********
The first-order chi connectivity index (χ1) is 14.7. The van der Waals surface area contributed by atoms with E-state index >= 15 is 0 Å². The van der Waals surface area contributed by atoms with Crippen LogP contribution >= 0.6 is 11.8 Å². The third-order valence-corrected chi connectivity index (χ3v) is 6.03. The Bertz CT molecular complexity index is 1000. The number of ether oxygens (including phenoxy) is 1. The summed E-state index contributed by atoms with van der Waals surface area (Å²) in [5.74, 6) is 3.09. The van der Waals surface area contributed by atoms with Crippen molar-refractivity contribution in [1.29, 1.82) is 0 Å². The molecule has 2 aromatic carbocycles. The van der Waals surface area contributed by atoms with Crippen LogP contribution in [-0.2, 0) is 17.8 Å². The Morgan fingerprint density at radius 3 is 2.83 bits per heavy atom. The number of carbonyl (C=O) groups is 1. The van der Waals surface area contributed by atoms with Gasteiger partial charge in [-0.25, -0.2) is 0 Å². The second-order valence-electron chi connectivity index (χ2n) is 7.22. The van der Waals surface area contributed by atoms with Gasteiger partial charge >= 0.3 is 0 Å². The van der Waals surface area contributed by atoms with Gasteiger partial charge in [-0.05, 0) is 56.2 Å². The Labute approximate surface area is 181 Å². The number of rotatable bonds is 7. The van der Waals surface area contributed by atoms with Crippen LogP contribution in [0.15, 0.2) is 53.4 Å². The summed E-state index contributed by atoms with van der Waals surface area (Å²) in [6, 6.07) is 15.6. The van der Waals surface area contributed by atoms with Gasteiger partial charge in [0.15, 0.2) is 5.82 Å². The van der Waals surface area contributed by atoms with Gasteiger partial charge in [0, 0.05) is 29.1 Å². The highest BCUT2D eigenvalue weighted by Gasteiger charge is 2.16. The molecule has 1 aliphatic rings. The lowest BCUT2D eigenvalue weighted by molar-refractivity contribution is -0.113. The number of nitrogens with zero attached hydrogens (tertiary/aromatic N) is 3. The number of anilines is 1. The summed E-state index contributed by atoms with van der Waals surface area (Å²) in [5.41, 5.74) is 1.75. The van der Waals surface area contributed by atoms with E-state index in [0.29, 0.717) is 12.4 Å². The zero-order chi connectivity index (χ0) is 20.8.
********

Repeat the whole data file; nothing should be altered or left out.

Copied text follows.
The first-order chi connectivity index (χ1) is 14.7. The van der Waals surface area contributed by atoms with E-state index >= 15 is 0 Å². The van der Waals surface area contributed by atoms with Crippen LogP contribution >= 0.6 is 11.8 Å². The third-order valence-corrected chi connectivity index (χ3v) is 6.03. The Bertz CT molecular complexity index is 1000. The number of ether oxygens (including phenoxy) is 1. The summed E-state index contributed by atoms with van der Waals surface area (Å²) in [5.74, 6) is 3.09. The van der Waals surface area contributed by atoms with Crippen molar-refractivity contribution in [1.29, 1.82) is 0 Å². The molecule has 2 aromatic carbocycles. The van der Waals surface area contributed by atoms with Crippen LogP contribution in [-0.2, 0) is 17.8 Å². The Morgan fingerprint density at radius 3 is 2.83 bits per heavy atom. The number of carbonyl (C=O) groups is 1. The van der Waals surface area contributed by atoms with Gasteiger partial charge in [-0.25, -0.2) is 0 Å². The second-order valence-electron chi connectivity index (χ2n) is 7.22. The van der Waals surface area contributed by atoms with Gasteiger partial charge >= 0.3 is 0 Å². The van der Waals surface area contributed by atoms with Gasteiger partial charge in [-0.05, 0) is 56.2 Å². The Labute approximate surface area is 181 Å². The number of rotatable bonds is 7. The van der Waals surface area contributed by atoms with Crippen LogP contribution in [0.15, 0.2) is 53.4 Å². The summed E-state index contributed by atoms with van der Waals surface area (Å²) in [6, 6.07) is 15.6. The van der Waals surface area contributed by atoms with Gasteiger partial charge in [0.15, 0.2) is 5.82 Å². The van der Waals surface area contributed by atoms with Gasteiger partial charge in [0, 0.05) is 29.1 Å². The highest BCUT2D eigenvalue weighted by Gasteiger charge is 2.16. The molecule has 1 aliphatic rings. The lowest BCUT2D eigenvalue weighted by molar-refractivity contribution is -0.113. The number of nitrogens with zero attached hydrogens (tertiary/aromatic N) is 3. The number of anilines is 1. The summed E-state index contributed by atoms with van der Waals surface area (Å²) in [5.41, 5.74) is 1.75. The van der Waals surface area contributed by atoms with E-state index in [0.29, 0.717) is 12.4 Å². The zero-order chi connectivity index (χ0) is 20.8.